Social Media Marketing

When To Work (And Not Work) For Free


Tagged: , , , , , , , , ,

As a creative entrepreneur – artist, designer, actor, model, blogger, singer, freelance writer, editor, videographer, photographer (whatever it is you do) – there’ll be times you’re asked to work for free. Sometimes an offer of  “exposure” is legit, but it’s up to you to vet every offer. As a business owner (your business being yourself), you’re tasked with sifting through all of the various “work for free” offers and ascertaining which ones are useless and which ones will lead to actual exposure for you and your brand. Exposure is good. We like exposure. Marketing leads to discovery which leads to business.

As you grow and your name gets bigger and bigger, people will begin to associate your name with certain positive or negative adjectives. These associations are not necessarily always because of what you do. Sometimes you make a name for yourself by just being in the presence of great (or sinister) people. So you need to monitor what brands you allow yourself to be associated with.

+ NEXT TIME YOU RUN BY A “WORK FOR EXPOSURE” OFFER, ASK YOURSELF:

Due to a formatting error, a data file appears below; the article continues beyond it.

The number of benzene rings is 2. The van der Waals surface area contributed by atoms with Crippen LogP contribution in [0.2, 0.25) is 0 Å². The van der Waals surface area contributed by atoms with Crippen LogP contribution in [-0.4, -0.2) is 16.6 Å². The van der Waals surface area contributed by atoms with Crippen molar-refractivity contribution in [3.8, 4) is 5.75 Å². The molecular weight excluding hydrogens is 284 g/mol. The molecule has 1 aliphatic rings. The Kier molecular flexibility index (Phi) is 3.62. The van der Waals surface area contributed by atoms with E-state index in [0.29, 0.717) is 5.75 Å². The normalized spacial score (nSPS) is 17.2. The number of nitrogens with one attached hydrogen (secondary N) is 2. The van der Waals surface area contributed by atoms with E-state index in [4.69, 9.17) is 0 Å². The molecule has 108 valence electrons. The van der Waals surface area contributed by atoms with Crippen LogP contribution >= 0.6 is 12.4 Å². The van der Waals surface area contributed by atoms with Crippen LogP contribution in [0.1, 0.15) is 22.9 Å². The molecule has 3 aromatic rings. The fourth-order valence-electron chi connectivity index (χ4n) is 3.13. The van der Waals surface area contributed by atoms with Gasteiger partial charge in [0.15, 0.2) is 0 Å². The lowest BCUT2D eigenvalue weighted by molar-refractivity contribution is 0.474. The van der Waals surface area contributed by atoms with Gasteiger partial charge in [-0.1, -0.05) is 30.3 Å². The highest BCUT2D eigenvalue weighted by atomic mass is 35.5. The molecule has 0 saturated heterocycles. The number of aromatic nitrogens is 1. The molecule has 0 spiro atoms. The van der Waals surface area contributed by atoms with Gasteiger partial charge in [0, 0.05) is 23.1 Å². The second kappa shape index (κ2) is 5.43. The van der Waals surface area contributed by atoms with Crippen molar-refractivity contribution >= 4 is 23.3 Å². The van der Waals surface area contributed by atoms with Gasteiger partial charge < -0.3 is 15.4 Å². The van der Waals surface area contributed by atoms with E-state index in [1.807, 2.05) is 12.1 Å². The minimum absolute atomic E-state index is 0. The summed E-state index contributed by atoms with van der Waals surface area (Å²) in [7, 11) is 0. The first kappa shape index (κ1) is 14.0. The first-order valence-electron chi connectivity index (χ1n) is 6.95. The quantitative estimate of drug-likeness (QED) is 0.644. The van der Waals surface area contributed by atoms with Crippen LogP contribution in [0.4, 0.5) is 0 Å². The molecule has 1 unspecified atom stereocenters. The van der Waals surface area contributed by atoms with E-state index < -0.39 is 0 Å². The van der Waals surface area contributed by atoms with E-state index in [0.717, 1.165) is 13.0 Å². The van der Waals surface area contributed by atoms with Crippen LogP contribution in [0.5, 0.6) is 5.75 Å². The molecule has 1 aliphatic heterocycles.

• Will being associated with, and working with, this person/business/organization boost my authority in my field of expertise?
  • Will I be in the presence of captains of industry which could grow my network and help me build business contacts?
  • Will be doing this add valuable credibility to my brand for my audience?
  • Will it offer me experience I would otherwise not get or could use more of (building on your skill set, learning new stuff about performing on stage for instance)
  • Will I have direct access to an audience that will buy my [service, art, expertise]?
  • Will I have fun doing the gig?

If the answer to all questions is yes, consider taking the offer and at the very least get all of your expenses covered. At most? Consider negotiating your way into a paid gig.

Leave a Reply